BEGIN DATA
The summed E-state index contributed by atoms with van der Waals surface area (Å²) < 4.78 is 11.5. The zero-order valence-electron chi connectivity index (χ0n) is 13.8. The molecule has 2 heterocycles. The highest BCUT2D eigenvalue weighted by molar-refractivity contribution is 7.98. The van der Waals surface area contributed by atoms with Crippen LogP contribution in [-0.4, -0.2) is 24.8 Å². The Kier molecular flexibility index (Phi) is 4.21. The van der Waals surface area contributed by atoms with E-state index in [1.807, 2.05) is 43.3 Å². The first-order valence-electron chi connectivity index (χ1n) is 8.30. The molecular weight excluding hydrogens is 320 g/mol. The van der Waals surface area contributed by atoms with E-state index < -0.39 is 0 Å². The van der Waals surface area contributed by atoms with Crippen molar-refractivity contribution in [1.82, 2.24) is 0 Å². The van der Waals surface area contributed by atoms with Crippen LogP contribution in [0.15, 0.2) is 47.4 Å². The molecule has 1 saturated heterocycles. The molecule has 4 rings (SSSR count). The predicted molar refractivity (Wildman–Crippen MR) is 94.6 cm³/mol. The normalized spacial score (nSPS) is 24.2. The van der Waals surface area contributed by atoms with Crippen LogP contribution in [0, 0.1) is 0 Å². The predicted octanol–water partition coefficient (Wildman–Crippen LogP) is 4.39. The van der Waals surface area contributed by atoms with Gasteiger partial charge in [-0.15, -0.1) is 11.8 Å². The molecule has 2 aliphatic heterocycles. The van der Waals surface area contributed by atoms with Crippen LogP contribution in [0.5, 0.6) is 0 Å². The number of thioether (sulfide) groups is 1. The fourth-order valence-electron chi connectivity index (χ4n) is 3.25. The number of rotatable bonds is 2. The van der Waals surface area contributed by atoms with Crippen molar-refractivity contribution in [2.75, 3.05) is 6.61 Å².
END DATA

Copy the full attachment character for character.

The summed E-state index contributed by atoms with van der Waals surface area (Å²) < 4.78 is 11.5. The zero-order valence-electron chi connectivity index (χ0n) is 13.8. The molecule has 2 heterocycles. The highest BCUT2D eigenvalue weighted by molar-refractivity contribution is 7.98. The van der Waals surface area contributed by atoms with Crippen LogP contribution in [-0.4, -0.2) is 24.8 Å². The Kier molecular flexibility index (Phi) is 4.21. The van der Waals surface area contributed by atoms with E-state index in [1.807, 2.05) is 43.3 Å². The first-order valence-electron chi connectivity index (χ1n) is 8.30. The molecular weight excluding hydrogens is 320 g/mol. The van der Waals surface area contributed by atoms with E-state index < -0.39 is 0 Å². The van der Waals surface area contributed by atoms with Crippen molar-refractivity contribution in [1.82, 2.24) is 0 Å². The van der Waals surface area contributed by atoms with Crippen LogP contribution in [0.15, 0.2) is 47.4 Å². The molecule has 1 saturated heterocycles. The molecule has 4 rings (SSSR count). The predicted molar refractivity (Wildman–Crippen MR) is 94.6 cm³/mol. The normalized spacial score (nSPS) is 24.2. The van der Waals surface area contributed by atoms with Crippen LogP contribution in [0, 0.1) is 0 Å². The predicted octanol–water partition coefficient (Wildman–Crippen LogP) is 4.39. The van der Waals surface area contributed by atoms with Gasteiger partial charge in [-0.15, -0.1) is 11.8 Å². The molecule has 2 aliphatic heterocycles. The van der Waals surface area contributed by atoms with Crippen LogP contribution in [0.5, 0.6) is 0 Å². The number of thioether (sulfide) groups is 1. The fourth-order valence-electron chi connectivity index (χ4n) is 3.25. The number of rotatable bonds is 2. The van der Waals surface area contributed by atoms with Crippen molar-refractivity contribution in [2.75, 3.05) is 6.61 Å².